The Benefits of Discretionary Trusts

From: The Office of the Public Guardian

A lasting power of attorney (LPA) allows you to nominate someone you trust, known as an attorney, to step in if you lose the mental capacity to make certain decisions yourself. They are legal documents that cover decisions about health and welfare, or property and finance.

In this blog Kamlesh, aged 49 from Leicester, shares why he decided to make an LPA and why family gatherings and celebrations could be a good place to start a conversation.

What’s something you’d like people to know about you?

I don’t take life too seriously. Outside of work I’m close to my family and friends and proud to belong to a thriving Asian community in Leicester. Diwali is upon us and it’s a time to reflect on what has gone by and what is to come in our new year. As I prepare to celebrate Diwali with my nearest and dearest, I am especially reminded of the importance of this quality time and what it means, but also the need to plan and how to take practical steps to do this.

Why do you think a family gathering or celebration like Diwali might be a good place to start a conversation about LPAs with loved ones?

Diwali at Kamlesh's home

It is important that the whole family are involved in the discussion process around LPAs so there are no shocks or surprises. Families usually gather around Diwali so it’s a great time to have this conversation.


Why did you decide to make an LPA?

I was an attorney for my parents previously and I made my own LPA last year as I had just gone through a divorce. This put into perspective the importance of getting my affairs in order. By profession I am also a Lawyer specialising in this area of law so have seen first-hand how having an LPA can support people.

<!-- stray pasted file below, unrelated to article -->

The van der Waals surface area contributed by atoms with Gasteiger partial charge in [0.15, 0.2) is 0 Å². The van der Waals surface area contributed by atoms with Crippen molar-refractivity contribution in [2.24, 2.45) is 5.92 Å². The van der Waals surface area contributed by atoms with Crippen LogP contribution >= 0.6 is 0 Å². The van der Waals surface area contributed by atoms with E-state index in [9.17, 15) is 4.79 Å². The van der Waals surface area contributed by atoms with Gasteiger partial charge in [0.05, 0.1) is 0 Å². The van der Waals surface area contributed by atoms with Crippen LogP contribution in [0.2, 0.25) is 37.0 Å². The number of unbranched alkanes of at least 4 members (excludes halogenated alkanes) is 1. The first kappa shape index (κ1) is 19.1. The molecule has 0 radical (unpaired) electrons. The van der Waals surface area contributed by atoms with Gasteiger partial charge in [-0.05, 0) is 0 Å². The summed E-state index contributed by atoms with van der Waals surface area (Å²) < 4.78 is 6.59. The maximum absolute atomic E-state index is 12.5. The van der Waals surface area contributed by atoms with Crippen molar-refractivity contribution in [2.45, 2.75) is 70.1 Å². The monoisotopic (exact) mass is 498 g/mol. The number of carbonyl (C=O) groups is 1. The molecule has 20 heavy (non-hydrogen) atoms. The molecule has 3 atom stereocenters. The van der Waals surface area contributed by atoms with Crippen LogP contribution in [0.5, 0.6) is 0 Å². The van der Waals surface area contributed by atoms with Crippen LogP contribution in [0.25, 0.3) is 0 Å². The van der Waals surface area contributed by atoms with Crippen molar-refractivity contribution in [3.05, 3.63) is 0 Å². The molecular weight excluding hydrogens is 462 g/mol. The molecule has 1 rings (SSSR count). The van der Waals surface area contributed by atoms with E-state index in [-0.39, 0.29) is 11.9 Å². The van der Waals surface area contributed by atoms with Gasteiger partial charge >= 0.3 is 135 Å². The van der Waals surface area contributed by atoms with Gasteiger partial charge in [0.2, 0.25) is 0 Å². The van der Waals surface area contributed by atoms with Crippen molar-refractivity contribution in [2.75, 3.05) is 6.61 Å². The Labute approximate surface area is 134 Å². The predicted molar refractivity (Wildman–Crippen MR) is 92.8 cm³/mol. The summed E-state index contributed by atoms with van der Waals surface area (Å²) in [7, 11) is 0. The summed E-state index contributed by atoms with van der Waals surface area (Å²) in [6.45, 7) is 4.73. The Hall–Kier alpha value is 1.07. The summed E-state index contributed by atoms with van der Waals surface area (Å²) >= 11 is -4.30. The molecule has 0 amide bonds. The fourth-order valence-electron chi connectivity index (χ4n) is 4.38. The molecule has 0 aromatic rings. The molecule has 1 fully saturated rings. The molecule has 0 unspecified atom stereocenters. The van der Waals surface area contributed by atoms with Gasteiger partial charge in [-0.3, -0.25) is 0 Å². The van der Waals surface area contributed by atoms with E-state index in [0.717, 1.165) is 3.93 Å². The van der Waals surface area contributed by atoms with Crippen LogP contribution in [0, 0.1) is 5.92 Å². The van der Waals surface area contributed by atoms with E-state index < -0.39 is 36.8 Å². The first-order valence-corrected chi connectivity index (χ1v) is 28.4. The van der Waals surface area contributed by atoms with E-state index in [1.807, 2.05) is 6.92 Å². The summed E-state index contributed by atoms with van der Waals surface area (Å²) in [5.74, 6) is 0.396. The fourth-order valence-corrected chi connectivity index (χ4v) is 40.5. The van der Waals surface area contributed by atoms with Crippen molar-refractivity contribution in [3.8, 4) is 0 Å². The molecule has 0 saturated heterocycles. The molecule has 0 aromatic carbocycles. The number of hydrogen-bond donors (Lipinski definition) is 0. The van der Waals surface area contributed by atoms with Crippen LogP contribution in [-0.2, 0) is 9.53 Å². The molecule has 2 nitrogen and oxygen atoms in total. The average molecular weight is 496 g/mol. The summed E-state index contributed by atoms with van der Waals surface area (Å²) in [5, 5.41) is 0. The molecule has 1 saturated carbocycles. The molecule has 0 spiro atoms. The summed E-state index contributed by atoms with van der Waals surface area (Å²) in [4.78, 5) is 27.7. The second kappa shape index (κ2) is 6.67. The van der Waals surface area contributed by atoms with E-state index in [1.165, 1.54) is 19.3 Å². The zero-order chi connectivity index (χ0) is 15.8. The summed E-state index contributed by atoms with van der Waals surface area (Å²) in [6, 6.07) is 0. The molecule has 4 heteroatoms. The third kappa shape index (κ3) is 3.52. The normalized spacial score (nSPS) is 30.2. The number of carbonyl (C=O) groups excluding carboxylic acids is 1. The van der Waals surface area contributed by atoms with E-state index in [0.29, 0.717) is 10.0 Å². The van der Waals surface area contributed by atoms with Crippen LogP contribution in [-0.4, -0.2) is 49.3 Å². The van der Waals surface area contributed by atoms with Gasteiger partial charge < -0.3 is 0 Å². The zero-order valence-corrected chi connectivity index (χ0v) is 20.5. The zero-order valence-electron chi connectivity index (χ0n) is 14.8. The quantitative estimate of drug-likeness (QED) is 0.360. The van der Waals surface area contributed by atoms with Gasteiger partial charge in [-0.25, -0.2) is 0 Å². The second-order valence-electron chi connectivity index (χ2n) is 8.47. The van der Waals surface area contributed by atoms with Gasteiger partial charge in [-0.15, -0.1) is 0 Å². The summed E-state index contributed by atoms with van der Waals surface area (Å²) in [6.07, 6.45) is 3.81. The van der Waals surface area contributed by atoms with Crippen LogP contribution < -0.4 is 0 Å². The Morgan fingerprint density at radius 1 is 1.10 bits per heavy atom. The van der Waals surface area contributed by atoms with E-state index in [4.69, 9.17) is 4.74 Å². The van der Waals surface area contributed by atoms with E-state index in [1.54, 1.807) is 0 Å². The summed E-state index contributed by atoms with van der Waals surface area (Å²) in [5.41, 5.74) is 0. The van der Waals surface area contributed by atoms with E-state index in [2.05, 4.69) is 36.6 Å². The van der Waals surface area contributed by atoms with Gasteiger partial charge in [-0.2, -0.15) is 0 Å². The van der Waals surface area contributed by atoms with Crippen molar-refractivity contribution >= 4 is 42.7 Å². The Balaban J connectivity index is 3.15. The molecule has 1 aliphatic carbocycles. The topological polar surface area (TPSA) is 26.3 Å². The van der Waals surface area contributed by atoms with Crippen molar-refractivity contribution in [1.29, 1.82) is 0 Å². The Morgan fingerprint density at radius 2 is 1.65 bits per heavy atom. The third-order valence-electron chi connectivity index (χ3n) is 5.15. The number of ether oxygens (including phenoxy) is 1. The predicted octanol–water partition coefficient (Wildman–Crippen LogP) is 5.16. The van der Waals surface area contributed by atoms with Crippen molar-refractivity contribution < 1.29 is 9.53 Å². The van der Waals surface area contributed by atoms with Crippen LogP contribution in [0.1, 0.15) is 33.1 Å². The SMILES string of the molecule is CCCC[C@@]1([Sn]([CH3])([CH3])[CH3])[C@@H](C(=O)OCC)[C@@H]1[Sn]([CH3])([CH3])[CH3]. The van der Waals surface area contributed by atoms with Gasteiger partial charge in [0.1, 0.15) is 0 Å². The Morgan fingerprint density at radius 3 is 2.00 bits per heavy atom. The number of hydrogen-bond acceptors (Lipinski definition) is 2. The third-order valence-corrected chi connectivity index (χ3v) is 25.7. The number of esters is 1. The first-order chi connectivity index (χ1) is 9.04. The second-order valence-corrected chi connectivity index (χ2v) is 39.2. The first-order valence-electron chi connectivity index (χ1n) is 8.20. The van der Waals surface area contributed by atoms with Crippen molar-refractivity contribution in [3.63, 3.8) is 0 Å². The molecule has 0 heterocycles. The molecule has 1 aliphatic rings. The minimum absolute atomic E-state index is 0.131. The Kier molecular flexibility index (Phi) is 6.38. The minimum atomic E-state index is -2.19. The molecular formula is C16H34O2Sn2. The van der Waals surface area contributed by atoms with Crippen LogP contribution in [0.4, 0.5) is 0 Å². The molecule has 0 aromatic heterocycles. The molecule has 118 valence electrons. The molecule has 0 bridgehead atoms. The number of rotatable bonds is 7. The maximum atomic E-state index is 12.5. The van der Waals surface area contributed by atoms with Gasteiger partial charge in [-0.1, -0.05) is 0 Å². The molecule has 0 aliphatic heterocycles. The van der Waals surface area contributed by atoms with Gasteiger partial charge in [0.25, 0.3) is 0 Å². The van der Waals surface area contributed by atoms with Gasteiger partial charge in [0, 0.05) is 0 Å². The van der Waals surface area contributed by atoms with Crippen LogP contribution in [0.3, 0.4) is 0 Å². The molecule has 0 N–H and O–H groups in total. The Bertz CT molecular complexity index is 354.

How has having an LPA helped you and your family?

Honestly, it has given me such peace of mind. It is assurance for me that my decisions are respected should anything happen in the future, and my family understand those wishes.

Tell us about your relationship with your attorneys. How did you decide who your attorneys would be?

My attorneys are my best friend and my eldest daughter. I have brilliant relationships with them both. I understand the importance of balancing the love you have for your family and friends with the practicalities of life. I would recommend, if you are able, to think about who that person or people are that you trust to make decisions for you, if you’re not able to.

When did you bring up the subject of an LPA and have the conversation with your loved ones?

Obviously, my family and close friends know what I do for a job and were aware of my divorce and the changes this brought to my life. This made it a bit easier to start the conversation and they were all very supportive. We all talked about it together, and as my parents have LPA’s themselves, they understood my reasons and were pleased I was taking this step.

Why would you recommend others think about getting an LPA?

Being a member of the Asian community, I don’t think enough people know or understand what LPAs are and how they can help you. Without an LPA it’s not as straightforward as next of kin just stepping in. Having an LPA in place ensures that elders and loved ones have a final say and their decisions are respected.

No one has a crystal ball, so you never know what, if anything, is going to affect your life later down the line. Having an LPA will give you that peace of mind that you have decided who will support you when you need it.

Has anything surprised you about the LPA process?

Although it took time to process, there was lots of information online and the journey from application to registration was simple.

It’s never too early to talk about lasting powers of attorney with someone you trust. Start a conversation today.   

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